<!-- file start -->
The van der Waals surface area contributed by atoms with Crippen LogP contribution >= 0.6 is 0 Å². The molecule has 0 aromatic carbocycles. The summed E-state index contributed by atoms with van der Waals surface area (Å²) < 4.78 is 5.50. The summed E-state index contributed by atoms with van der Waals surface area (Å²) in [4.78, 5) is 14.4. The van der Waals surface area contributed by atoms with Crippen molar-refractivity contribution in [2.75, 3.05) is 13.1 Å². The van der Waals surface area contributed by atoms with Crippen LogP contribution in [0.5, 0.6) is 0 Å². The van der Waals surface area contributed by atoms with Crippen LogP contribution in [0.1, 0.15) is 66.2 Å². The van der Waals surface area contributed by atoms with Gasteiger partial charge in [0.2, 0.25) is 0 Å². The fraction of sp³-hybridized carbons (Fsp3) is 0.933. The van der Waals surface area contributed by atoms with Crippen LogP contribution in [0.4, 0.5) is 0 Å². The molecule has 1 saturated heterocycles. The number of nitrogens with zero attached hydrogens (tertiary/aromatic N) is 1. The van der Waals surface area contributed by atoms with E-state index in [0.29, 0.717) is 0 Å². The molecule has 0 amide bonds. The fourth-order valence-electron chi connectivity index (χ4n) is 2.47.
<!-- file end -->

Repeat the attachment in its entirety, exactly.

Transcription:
The van der Waals surface area contributed by atoms with Crippen LogP contribution >= 0.6 is 0 Å². The molecule has 0 aromatic carbocycles. The summed E-state index contributed by atoms with van der Waals surface area (Å²) < 4.78 is 5.50. The summed E-state index contributed by atoms with van der Waals surface area (Å²) in [4.78, 5) is 14.4. The van der Waals surface area contributed by atoms with Crippen molar-refractivity contribution in [2.75, 3.05) is 13.1 Å². The van der Waals surface area contributed by atoms with Crippen LogP contribution in [0.5, 0.6) is 0 Å². The van der Waals surface area contributed by atoms with Crippen LogP contribution in [0.1, 0.15) is 66.2 Å². The van der Waals surface area contributed by atoms with Gasteiger partial charge in [0.2, 0.25) is 0 Å². The fraction of sp³-hybridized carbons (Fsp3) is 0.933. The van der Waals surface area contributed by atoms with Crippen LogP contribution in [0.4, 0.5) is 0 Å². The molecule has 1 saturated heterocycles. The number of nitrogens with zero attached hydrogens (tertiary/aromatic N) is 1. The van der Waals surface area contributed by atoms with E-state index in [0.29, 0.717) is 0 Å². The molecule has 0 amide bonds. The fourth-order valence-electron chi connectivity index (χ4n) is 2.47.